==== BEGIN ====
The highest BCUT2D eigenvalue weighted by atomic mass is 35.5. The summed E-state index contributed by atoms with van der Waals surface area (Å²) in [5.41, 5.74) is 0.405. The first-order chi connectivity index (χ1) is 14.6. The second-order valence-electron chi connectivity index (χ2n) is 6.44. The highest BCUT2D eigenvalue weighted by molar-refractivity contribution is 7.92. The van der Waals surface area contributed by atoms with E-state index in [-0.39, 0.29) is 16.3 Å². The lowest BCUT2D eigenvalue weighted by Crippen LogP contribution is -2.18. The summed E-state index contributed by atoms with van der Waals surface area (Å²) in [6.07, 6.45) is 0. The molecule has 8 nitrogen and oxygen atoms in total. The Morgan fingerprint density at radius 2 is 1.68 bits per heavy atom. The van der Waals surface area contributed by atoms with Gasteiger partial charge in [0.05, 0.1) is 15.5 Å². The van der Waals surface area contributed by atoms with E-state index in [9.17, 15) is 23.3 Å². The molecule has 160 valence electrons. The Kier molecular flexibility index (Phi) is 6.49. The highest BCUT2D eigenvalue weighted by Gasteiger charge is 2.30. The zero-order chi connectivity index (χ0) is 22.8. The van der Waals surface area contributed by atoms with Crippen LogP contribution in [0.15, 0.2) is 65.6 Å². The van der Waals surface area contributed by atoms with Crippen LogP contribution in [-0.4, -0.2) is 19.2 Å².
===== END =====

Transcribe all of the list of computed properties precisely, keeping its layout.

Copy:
The highest BCUT2D eigenvalue weighted by atomic mass is 35.5. The summed E-state index contributed by atoms with van der Waals surface area (Å²) in [5.41, 5.74) is 0.405. The first-order chi connectivity index (χ1) is 14.6. The second-order valence-electron chi connectivity index (χ2n) is 6.44. The highest BCUT2D eigenvalue weighted by molar-refractivity contribution is 7.92. The van der Waals surface area contributed by atoms with E-state index in [-0.39, 0.29) is 16.3 Å². The lowest BCUT2D eigenvalue weighted by Crippen LogP contribution is -2.18. The summed E-state index contributed by atoms with van der Waals surface area (Å²) in [6.07, 6.45) is 0. The molecule has 8 nitrogen and oxygen atoms in total. The Morgan fingerprint density at radius 2 is 1.68 bits per heavy atom. The van der Waals surface area contributed by atoms with Gasteiger partial charge in [0.05, 0.1) is 15.5 Å². The van der Waals surface area contributed by atoms with E-state index in [9.17, 15) is 23.3 Å². The molecule has 160 valence electrons. The Kier molecular flexibility index (Phi) is 6.49. The highest BCUT2D eigenvalue weighted by Gasteiger charge is 2.30. The zero-order chi connectivity index (χ0) is 22.8. The van der Waals surface area contributed by atoms with Crippen LogP contribution in [0.15, 0.2) is 65.6 Å². The van der Waals surface area contributed by atoms with Crippen LogP contribution in [-0.4, -0.2) is 19.2 Å².